Location

Honolulu, Hawaii, United States

Event Website

https://pacrim.coe.hawaii.edu

Start Date

3-2019 12:00 AM

End Date

3-2019 12:00 AM

Description

A diverse student body is one that includes students with disabilities (SWDs). A lack of institutional support often marginalizes SWDs from actively participating in the STEM community thus removing a large talent pool from the STEM field. Currently there are several reactive higher education policies that begin to support SWD, and therefore not effective in fully supporting SWD. Mostly accommodations are provided to SWD on request. These accommodations are limited modifications that often do not prioritize the student. By making higher education more proactive and empathetic to SWD, we can truly make the student body diverse.

Comments

Sherli Koshy-Chenthittayil, Ph.D. in Mathematics and PostDoctoral Fellow at UConn Health. Her expertise in mathematical biology, helped her as a teacher to understand mathematics education involvement inquiry and participation. To develop participation, she designed group projects as well as mathematics trivia games. As a wheelchair user, she feels a personal need to increase diversity and inclusion at her university. To that extent, she was involved with her university's Accessibility Commission to assist in making Clemson more welcoming to students with disabilities.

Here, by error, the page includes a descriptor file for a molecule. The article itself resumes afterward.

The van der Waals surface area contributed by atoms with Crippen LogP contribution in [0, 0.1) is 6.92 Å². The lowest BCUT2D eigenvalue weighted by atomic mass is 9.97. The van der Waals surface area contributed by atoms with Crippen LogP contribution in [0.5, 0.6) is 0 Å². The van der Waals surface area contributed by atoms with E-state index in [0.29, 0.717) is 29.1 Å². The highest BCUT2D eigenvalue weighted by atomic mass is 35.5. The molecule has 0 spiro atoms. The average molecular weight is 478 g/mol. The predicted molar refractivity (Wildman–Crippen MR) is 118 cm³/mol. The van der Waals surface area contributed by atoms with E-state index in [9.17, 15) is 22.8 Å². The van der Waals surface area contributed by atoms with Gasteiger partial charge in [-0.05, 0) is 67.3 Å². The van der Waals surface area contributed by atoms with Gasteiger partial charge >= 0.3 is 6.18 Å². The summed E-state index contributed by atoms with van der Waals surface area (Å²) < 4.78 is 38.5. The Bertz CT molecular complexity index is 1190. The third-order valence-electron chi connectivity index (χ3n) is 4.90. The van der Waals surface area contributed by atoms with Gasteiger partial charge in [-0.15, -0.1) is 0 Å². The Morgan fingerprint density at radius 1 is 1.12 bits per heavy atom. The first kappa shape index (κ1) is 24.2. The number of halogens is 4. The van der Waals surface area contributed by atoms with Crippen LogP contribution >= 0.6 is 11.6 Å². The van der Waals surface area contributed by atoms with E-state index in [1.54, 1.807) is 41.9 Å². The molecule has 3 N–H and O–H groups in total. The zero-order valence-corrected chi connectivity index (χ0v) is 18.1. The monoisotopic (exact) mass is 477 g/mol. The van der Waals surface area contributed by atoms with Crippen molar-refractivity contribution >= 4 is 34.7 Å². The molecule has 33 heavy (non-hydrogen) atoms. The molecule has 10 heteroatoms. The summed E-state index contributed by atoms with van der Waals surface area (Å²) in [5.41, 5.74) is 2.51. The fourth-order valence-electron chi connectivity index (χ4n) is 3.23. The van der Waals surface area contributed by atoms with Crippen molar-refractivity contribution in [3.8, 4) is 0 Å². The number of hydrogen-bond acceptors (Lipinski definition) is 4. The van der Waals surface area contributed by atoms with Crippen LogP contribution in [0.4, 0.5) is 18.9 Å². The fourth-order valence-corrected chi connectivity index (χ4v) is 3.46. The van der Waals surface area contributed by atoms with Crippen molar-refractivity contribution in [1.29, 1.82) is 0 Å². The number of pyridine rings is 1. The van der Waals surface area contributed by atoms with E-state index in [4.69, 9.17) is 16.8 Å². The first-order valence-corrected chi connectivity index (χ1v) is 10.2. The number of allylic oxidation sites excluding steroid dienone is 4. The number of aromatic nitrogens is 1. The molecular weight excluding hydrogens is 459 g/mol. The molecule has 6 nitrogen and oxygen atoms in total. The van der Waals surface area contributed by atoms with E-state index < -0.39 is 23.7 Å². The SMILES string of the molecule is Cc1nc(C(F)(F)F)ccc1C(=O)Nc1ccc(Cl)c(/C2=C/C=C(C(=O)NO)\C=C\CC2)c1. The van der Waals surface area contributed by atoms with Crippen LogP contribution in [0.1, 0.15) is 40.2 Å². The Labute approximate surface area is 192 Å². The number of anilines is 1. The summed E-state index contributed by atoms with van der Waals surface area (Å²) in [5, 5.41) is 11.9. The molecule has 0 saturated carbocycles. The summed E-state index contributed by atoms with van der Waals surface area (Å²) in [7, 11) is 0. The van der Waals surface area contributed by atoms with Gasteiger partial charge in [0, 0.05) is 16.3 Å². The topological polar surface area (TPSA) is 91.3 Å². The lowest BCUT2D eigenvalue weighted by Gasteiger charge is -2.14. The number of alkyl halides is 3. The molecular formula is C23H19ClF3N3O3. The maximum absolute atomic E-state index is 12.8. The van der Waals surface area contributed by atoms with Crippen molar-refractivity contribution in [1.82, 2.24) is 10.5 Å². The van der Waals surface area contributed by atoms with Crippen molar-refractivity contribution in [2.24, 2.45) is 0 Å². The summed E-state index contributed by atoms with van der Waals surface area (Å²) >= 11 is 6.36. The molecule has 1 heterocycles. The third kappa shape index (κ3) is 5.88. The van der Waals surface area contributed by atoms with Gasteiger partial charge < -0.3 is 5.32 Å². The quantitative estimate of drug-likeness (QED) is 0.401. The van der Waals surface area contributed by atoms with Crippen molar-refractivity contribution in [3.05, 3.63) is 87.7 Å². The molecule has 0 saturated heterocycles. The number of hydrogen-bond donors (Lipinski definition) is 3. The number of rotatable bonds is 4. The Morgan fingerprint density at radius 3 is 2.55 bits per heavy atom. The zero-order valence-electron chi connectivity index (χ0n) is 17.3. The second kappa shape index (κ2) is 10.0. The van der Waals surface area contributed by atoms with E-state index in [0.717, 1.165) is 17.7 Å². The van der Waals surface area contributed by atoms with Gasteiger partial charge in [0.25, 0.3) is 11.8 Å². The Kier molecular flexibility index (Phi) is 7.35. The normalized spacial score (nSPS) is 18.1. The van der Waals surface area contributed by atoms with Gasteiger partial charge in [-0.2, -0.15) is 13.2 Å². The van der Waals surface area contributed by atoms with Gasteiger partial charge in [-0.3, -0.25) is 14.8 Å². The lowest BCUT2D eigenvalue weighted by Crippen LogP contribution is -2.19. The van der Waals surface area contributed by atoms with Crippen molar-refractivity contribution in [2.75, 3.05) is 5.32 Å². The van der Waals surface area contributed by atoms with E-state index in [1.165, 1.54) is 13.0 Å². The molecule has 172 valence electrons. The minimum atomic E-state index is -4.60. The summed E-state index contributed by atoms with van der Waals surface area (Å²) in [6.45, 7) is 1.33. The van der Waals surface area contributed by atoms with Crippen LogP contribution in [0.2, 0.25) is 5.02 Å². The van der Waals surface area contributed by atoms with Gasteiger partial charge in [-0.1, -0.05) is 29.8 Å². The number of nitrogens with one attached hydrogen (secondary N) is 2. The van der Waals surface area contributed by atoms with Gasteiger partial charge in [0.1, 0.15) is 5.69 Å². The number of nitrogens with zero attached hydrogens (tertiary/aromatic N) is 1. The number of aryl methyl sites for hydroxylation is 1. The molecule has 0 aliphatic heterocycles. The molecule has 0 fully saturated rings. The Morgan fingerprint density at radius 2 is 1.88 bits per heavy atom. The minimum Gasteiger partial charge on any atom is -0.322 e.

Nikeetha Farfan Dsouza has taught schools K-12 for three years and trained public school principals in India. She is currently pursuing her Ph.D. in Curriculum and Instruction at Clemson University. Her research interests include equity, language and culture in science education.

This article is brought to you for free and open access by the Center on Disability Studies, ISSN 2641-6115. Licensed under CC BY 4.0.

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Mar 1st, 12:00 AM Mar 1st, 12:00 AM

The Access and Equity for Students with Disabilities (SWD) in STEM Higher Education

Honolulu, Hawaii, United States

A diverse student body is one that includes students with disabilities (SWDs). A lack of institutional support often marginalizes SWDs from actively participating in the STEM community thus removing a large talent pool from the STEM field. Currently there are several reactive higher education policies that begin to support SWD, and therefore not effective in fully supporting SWD. Mostly accommodations are provided to SWD on request. These accommodations are limited modifications that often do not prioritize the student. By making higher education more proactive and empathetic to SWD, we can truly make the student body diverse.

https://kahualike.manoa.hawaii.edu/pacrim/2019/Articles/4